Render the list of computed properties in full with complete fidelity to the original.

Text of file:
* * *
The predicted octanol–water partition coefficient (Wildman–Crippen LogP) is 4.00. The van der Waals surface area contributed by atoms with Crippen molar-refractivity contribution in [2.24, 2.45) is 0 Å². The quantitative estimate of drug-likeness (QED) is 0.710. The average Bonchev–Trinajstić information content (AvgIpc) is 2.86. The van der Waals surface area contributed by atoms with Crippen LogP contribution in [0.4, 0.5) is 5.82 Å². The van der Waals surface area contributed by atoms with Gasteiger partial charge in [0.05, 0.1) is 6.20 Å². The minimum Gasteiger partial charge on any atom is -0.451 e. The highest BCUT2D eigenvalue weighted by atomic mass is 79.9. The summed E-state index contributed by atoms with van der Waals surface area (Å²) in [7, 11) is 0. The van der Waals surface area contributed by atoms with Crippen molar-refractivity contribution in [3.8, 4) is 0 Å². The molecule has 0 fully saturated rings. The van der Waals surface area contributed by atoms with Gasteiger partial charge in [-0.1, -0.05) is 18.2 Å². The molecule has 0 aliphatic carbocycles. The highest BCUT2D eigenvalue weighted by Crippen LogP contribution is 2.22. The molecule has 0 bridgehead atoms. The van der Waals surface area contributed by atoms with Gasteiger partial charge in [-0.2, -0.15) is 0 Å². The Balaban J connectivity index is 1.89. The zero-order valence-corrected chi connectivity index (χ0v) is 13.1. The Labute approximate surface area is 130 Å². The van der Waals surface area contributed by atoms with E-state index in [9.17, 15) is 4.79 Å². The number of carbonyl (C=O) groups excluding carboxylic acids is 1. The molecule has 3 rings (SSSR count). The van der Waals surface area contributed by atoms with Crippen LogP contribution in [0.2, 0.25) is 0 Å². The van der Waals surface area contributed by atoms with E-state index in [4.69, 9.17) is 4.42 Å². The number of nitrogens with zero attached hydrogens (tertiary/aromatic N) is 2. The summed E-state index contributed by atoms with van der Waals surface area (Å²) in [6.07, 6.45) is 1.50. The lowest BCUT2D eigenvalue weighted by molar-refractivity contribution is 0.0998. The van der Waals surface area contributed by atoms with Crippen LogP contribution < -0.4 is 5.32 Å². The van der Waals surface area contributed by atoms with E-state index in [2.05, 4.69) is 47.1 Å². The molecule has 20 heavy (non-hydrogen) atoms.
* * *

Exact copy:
The predicted octanol–water partition coefficient (Wildman–Crippen LogP) is 4.00. The van der Waals surface area contributed by atoms with Crippen molar-refractivity contribution in [2.24, 2.45) is 0 Å². The quantitative estimate of drug-likeness (QED) is 0.710. The average Bonchev–Trinajstić information content (AvgIpc) is 2.86. The van der Waals surface area contributed by atoms with Crippen LogP contribution in [0.4, 0.5) is 5.82 Å². The van der Waals surface area contributed by atoms with Gasteiger partial charge in [0.05, 0.1) is 6.20 Å². The minimum Gasteiger partial charge on any atom is -0.451 e. The highest BCUT2D eigenvalue weighted by atomic mass is 79.9. The summed E-state index contributed by atoms with van der Waals surface area (Å²) in [7, 11) is 0. The van der Waals surface area contributed by atoms with Crippen molar-refractivity contribution in [3.8, 4) is 0 Å². The molecule has 0 fully saturated rings. The van der Waals surface area contributed by atoms with Gasteiger partial charge in [-0.1, -0.05) is 18.2 Å². The molecule has 0 aliphatic carbocycles. The highest BCUT2D eigenvalue weighted by Crippen LogP contribution is 2.22. The molecule has 0 bridgehead atoms. The van der Waals surface area contributed by atoms with Gasteiger partial charge in [-0.2, -0.15) is 0 Å². The Balaban J connectivity index is 1.89. The zero-order valence-corrected chi connectivity index (χ0v) is 13.1. The Labute approximate surface area is 130 Å². The van der Waals surface area contributed by atoms with E-state index in [9.17, 15) is 4.79 Å². The number of carbonyl (C=O) groups excluding carboxylic acids is 1. The molecule has 3 rings (SSSR count). The van der Waals surface area contributed by atoms with Crippen LogP contribution in [0.2, 0.25) is 0 Å². The van der Waals surface area contributed by atoms with E-state index in [4.69, 9.17) is 4.42 Å². The number of nitrogens with zero attached hydrogens (tertiary/aromatic N) is 2. The summed E-state index contributed by atoms with van der Waals surface area (Å²) in [6.07, 6.45) is 1.50. The lowest BCUT2D eigenvalue weighted by molar-refractivity contribution is 0.0998. The van der Waals surface area contributed by atoms with Crippen LogP contribution < -0.4 is 5.32 Å². The van der Waals surface area contributed by atoms with E-state index in [2.05, 4.69) is 47.1 Å². The molecule has 20 heavy (non-hydrogen) atoms.